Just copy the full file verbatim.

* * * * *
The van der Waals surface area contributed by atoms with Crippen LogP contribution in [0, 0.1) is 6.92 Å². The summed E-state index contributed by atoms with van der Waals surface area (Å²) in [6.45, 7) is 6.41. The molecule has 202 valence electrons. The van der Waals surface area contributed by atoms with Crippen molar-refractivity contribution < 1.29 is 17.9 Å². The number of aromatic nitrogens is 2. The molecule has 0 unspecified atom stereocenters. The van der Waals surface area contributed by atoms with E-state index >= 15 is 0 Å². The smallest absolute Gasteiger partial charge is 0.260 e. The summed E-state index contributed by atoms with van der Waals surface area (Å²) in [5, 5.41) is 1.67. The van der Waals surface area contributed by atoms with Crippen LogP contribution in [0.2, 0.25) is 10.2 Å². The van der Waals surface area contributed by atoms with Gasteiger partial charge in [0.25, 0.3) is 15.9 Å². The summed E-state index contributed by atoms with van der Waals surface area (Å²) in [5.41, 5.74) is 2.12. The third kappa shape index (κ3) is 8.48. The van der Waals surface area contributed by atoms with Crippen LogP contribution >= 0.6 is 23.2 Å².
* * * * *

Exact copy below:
The van der Waals surface area contributed by atoms with Crippen LogP contribution in [0, 0.1) is 6.92 Å². The summed E-state index contributed by atoms with van der Waals surface area (Å²) in [6.45, 7) is 6.41. The molecule has 202 valence electrons. The van der Waals surface area contributed by atoms with Crippen molar-refractivity contribution < 1.29 is 17.9 Å². The number of aromatic nitrogens is 2. The molecule has 0 unspecified atom stereocenters. The van der Waals surface area contributed by atoms with E-state index >= 15 is 0 Å². The smallest absolute Gasteiger partial charge is 0.260 e. The summed E-state index contributed by atoms with van der Waals surface area (Å²) in [5, 5.41) is 1.67. The van der Waals surface area contributed by atoms with Crippen LogP contribution in [0.2, 0.25) is 10.2 Å². The van der Waals surface area contributed by atoms with Gasteiger partial charge in [0.25, 0.3) is 15.9 Å². The summed E-state index contributed by atoms with van der Waals surface area (Å²) in [5.41, 5.74) is 2.12. The third kappa shape index (κ3) is 8.48. The van der Waals surface area contributed by atoms with Crippen LogP contribution >= 0.6 is 23.2 Å².